Jeff Deist, president of the Mises Institute, a right-libertarian think tank for promoting Rothbardian anarcho-capitalism and the Austrian School of economics, said of the alt-right that he found their writings "interesting [...] and somewhat refreshing".[26] In 2017, Deist concluded a speech at the Mises Institute titled "For a New Libertarian", arguing: "In other words, blood and soil and God and nation still matter to people. Libertarians ignore this at the risk of irrelevance".[27] This led to criticism from bleeding-heart libertarian Steve Horwitz, who argued that "the invocation of 'blood and soil' as something that libertarians should recognize as a valid concern and should appeal to should be chilling. That phrase, which has a history going back at least to the 19th century, was central to the Nazi movement and was at the core of their justification for eliminating those people who did not have connections to the German homeland". Horwitz ultimately concluded that libertarianism was not about a narrow view of family, religion, culture and civil society, but instead "liberal tolerance, universalism, and cosmopolitanism, putting the freedom and harmony of all people ahead of the supposed interests of any parochial sub-group, and especially ones defined by the artificial boundaries of nation-states and their subsets".[28]

White supremacist blog The Right Stuff also exhibits features of paleolibertarianism.[29] One post has criticised the mainstream right in the following terms: "While they lost or ignore topics like race, nativism and the culture war, they have an obsession with neoliberal economics and neocon geopolitics".[30] They have also been largely supportive of Rockwell, yet they have criticized his "move away from inflammatory newsletters".[31]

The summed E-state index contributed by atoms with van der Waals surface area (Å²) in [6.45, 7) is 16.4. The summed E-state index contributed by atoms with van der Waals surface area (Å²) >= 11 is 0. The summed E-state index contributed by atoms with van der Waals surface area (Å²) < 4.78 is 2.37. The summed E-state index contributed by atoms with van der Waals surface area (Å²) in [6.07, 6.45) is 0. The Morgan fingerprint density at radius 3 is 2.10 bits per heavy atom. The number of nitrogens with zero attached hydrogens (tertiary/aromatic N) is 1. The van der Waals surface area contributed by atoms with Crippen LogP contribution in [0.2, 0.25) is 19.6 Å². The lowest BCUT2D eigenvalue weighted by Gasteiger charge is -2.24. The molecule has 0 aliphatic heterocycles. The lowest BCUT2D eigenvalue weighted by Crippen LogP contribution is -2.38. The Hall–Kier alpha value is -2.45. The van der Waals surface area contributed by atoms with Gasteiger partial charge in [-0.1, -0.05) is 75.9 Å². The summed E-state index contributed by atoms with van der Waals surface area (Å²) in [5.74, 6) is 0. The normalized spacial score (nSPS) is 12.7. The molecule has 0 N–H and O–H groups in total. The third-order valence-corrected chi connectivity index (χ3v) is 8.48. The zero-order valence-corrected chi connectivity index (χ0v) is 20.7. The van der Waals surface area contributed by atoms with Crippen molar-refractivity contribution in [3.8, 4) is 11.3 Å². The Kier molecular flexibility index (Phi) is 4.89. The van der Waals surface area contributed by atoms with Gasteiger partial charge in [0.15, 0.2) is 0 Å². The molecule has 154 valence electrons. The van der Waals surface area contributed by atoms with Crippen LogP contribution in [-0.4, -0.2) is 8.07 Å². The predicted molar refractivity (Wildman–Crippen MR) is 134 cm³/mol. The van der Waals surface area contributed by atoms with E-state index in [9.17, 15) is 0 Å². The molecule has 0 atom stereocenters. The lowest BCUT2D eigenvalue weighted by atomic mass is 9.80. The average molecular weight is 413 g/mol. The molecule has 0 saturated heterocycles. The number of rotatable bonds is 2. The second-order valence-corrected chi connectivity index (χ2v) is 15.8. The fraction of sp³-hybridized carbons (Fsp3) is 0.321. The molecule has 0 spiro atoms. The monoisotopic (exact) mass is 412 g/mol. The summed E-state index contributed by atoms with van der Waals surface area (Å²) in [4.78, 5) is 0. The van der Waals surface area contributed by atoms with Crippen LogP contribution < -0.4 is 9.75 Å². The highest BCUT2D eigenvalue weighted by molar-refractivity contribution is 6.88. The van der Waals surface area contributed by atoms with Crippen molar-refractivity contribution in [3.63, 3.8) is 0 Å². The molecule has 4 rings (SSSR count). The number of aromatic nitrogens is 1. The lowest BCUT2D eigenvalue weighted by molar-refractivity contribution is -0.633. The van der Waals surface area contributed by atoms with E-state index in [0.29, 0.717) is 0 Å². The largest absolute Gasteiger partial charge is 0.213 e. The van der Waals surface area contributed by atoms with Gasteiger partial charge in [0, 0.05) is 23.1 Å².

Canada[edit]

In 2014, controversial voluntaryist blogger and podcaster Stefan Molyneux started to become more culturally conservative than he had been previously. He has released podcasts of his Freedomain Radio show addressing topics such as Western culture,[32] immigration[33] and group differences in cognitive ability.[34] Like Lew Rockwell, he has supported Donald Trump for the presidency of the United States.[35][non-primary source needed]

Property and Freedom Society member Christian Robitaille has argued for an alliance of paleolibertarians and traditionalist conservative in Quebec.[36]

United Kingdom[edit]

In October 2013, the Traditional Britain Group showed interest in certain paleolibertarian ideas. In March 2014, it hosted a seminar including a track led by Andrew Linley titled "Politics: Destroyer of Natural Order".[37] John Kersey, vice president of the Traditional Britain Group, describes himself as a "radical traditionalist and paleolibertarian".[38] In October 2014, former UK Independence Party Member of Parliament and Mises UK president Godfrey Bloom gave a speech to the annual conference of Traditional Britain entitled "Why Traditionalism and Libertarianism are Not Incompatible".[39]